UBC Theses and Dissertations
Implementing Dempster-Shafer theory for inexact reasoning in expert systems Froese, Thomas Michael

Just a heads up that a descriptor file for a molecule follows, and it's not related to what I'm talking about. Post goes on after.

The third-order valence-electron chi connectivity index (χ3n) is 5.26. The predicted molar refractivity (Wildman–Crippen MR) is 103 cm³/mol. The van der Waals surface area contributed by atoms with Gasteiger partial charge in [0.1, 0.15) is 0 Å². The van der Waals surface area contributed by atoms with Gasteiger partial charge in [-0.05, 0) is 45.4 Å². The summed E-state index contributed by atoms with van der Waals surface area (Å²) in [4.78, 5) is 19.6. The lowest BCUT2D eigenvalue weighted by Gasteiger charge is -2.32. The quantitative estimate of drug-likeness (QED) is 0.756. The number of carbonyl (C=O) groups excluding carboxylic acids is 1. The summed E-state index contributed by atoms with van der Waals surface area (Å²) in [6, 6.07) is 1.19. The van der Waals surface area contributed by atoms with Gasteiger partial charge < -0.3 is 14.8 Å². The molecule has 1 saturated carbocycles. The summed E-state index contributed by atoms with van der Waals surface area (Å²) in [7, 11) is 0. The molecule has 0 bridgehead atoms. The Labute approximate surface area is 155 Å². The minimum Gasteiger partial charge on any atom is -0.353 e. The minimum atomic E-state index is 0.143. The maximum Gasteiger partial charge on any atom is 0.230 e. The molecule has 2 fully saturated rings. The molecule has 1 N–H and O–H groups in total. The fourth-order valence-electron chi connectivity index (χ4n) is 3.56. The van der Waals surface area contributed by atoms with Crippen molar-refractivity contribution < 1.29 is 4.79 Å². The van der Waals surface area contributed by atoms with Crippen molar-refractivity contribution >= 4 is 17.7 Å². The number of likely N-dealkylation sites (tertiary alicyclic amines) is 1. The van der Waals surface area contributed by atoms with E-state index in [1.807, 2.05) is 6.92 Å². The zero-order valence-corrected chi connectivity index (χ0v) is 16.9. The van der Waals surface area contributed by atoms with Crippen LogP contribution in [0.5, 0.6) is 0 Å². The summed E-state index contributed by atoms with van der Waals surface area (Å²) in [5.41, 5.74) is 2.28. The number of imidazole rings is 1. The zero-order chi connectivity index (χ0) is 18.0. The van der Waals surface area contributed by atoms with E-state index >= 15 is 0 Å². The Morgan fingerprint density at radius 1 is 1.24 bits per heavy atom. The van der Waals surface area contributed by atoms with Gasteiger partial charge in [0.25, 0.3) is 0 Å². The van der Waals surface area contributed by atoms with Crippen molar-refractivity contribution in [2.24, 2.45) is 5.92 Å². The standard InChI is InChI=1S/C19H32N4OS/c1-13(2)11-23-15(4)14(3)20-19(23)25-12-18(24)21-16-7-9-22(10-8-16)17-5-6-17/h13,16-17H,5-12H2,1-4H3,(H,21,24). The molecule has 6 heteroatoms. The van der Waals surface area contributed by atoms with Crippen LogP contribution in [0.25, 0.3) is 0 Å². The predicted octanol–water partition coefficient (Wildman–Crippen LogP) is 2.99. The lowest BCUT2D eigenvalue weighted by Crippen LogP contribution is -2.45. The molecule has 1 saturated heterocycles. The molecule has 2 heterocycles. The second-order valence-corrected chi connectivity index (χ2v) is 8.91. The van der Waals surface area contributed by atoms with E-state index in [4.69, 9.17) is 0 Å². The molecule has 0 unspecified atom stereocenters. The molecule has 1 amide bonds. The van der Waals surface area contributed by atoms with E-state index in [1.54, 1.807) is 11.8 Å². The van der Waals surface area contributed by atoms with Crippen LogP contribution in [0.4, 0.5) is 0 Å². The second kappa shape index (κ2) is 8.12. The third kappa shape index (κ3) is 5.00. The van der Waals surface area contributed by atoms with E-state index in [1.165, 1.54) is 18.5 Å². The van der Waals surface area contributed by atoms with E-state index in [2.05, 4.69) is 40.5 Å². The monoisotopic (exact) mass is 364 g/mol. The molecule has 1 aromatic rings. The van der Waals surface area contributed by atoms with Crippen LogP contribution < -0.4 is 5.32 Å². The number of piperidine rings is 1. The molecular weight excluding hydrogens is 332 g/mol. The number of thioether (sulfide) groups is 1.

The work described in this thesis stems from the idea that expert systems should be able to accurately and appropriately handle uncertain information. The traditional approaches to dealing with uncertainty are discussed and are shown to contain many inadequacies. The Dempster-Shafer, or D-S, theory of evidence is proposed as an appealing theoretical basis for representing uncertain knowledge and for performing inexact reasoning in expert systems. The D-S theory is reviewed in some detail; including its approaches to representing concepts, to representing belief, to combining belief and to performing inference. The D-S implementation approaches pursued by other researchers are described and critiqued. Attempts made early in the thesis research which failed to achieve the important goal of consistency with the D-S theory are also reviewed. Two approaches to implementing D-S theory in a completely consistent manner are discussed in detail. It is shown that the second of these systems, a frame network approach, has led to the development of a fully functional prototype expert system shell called FRO. In this system, concepts are represented using D-S frames of discernment, belief is represented using D-S belief functions, and inference is performed using stored relationships between frames of discernment (forming the frame network) and D-S belief combination rules. System control is accomplished using a discrete rule-based control component and uncertain input and output are performed through an interactive belief interface system called IBIS. Each of these features is reviewed. Finally, a simple but detailed example of an application of a frame network expert system is provided. The FRO system user's documentation is provided in the appendix.
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